Perhaps the greatest downside of locusts is their ability to grow fast and spread quickly. They are notorious for establishing new trees through root sprouting, especially black locust, and their year-to-year seed production can be vast. Well-managed habitats rarely have locust issues, especially habitats managed with frequent fire. In general, however, pasturelands, cleared forestlands, and rangelands are all vulnerable to a locust invasion prompting the need for control.
Thankfully, prescribed burning can be used to help prevent against a locust invasion within native prairies. Fire can also be used to top-kill larger trees if enough ground fuel is present. However, locusts readily re-sprout after fire, so one fire alone, or even two, will not be sufficient to rid a habitat of locust trees or keep them out entirely. Instead, a consistent burning regime every 1-3 years is best as this will continue to top-kill young trees and exhaust the seedbank.
Chemicals are also an option to control locust trees. Options abound when it comes to deciding which chemical to use and by which method.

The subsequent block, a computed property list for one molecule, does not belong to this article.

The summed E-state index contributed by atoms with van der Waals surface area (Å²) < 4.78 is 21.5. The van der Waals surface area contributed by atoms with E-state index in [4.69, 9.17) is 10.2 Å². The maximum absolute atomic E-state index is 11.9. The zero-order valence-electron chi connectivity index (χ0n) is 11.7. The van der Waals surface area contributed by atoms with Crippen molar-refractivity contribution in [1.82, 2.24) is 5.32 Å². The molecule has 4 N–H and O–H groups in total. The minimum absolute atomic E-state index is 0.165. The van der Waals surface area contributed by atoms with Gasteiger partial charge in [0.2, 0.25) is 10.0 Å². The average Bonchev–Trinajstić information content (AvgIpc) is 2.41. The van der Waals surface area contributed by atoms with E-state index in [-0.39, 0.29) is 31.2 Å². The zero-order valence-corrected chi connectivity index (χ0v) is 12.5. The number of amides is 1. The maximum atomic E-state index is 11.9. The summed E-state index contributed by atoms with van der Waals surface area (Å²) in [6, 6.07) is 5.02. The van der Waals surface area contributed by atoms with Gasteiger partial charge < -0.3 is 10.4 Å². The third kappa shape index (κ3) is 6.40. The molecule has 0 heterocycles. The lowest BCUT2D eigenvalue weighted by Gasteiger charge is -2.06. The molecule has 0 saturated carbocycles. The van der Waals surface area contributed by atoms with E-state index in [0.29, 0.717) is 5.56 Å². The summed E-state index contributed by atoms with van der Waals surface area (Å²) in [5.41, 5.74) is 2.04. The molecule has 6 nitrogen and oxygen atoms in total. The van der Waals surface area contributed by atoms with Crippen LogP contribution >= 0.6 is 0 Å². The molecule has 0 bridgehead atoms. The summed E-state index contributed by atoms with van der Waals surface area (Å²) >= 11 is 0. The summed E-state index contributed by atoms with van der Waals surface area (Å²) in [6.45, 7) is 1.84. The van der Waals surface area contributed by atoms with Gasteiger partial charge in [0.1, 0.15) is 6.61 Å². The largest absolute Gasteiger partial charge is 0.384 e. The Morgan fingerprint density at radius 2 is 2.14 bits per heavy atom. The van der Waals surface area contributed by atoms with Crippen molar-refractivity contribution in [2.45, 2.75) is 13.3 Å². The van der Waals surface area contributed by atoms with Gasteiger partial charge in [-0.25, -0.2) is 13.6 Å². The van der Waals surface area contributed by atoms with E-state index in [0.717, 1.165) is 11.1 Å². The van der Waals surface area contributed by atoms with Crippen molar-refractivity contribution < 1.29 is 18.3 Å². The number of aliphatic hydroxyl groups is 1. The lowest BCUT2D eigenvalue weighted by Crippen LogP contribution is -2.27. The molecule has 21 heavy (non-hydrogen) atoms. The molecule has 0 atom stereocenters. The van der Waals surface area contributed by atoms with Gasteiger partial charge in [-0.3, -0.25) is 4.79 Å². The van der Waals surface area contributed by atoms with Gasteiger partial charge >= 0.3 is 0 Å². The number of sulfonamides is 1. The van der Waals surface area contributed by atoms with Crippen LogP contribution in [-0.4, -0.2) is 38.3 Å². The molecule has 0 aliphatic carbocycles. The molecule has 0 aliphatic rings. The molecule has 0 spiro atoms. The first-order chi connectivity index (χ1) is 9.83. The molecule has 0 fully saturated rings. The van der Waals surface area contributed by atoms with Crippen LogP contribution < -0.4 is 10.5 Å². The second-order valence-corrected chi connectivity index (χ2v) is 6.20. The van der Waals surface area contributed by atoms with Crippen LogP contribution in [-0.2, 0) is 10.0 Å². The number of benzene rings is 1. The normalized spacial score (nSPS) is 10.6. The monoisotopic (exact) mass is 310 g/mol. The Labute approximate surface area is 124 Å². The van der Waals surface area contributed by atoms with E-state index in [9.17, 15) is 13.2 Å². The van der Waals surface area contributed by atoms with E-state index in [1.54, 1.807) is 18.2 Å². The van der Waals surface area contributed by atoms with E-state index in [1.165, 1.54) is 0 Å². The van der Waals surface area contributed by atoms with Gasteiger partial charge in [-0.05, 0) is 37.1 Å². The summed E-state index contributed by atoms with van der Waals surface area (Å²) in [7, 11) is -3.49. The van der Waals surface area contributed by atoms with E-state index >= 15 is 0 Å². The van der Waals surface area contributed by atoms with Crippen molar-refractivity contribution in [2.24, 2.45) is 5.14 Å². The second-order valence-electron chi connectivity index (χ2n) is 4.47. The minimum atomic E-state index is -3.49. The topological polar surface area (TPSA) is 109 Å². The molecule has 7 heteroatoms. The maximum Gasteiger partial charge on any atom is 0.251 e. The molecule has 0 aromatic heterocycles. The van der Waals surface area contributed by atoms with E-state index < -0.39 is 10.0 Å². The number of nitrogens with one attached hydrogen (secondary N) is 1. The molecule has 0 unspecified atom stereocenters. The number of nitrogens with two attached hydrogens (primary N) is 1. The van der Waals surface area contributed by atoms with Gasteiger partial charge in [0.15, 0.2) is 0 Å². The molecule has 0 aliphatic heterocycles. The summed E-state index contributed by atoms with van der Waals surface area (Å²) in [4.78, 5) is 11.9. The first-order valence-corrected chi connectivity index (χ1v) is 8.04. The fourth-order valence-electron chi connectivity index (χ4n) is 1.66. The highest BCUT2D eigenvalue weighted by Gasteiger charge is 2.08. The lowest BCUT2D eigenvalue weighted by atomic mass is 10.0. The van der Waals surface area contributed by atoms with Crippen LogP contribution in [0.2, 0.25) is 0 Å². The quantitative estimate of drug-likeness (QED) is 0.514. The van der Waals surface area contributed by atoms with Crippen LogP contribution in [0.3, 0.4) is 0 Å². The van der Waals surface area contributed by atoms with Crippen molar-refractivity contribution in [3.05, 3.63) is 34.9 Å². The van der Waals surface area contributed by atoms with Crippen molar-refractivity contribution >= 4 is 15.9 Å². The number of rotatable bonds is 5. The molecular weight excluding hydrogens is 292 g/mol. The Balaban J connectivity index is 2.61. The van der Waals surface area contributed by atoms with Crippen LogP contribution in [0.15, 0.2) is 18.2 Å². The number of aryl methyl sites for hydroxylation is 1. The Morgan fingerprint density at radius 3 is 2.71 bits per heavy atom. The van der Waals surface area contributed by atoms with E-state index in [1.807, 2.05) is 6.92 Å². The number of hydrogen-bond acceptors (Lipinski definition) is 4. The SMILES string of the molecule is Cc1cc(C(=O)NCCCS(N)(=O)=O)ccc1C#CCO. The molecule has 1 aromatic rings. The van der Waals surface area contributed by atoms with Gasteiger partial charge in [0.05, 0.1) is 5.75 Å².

Foliar applications may be feasible when trees are five feet tall or less, but basal bark or cut stump applications are usually the best choice. The hack and squirt method can also be used, but thorns can make the task difficult, if not a bit painful. Whatever method is chosen, monitoring the site for re-sprouting and following up with repeated applications is usually required.
The below table includes several options when locust control is desired or needed. In addition, your local private lands biologist can be a great source of information before, during, and after any habitat improvement project.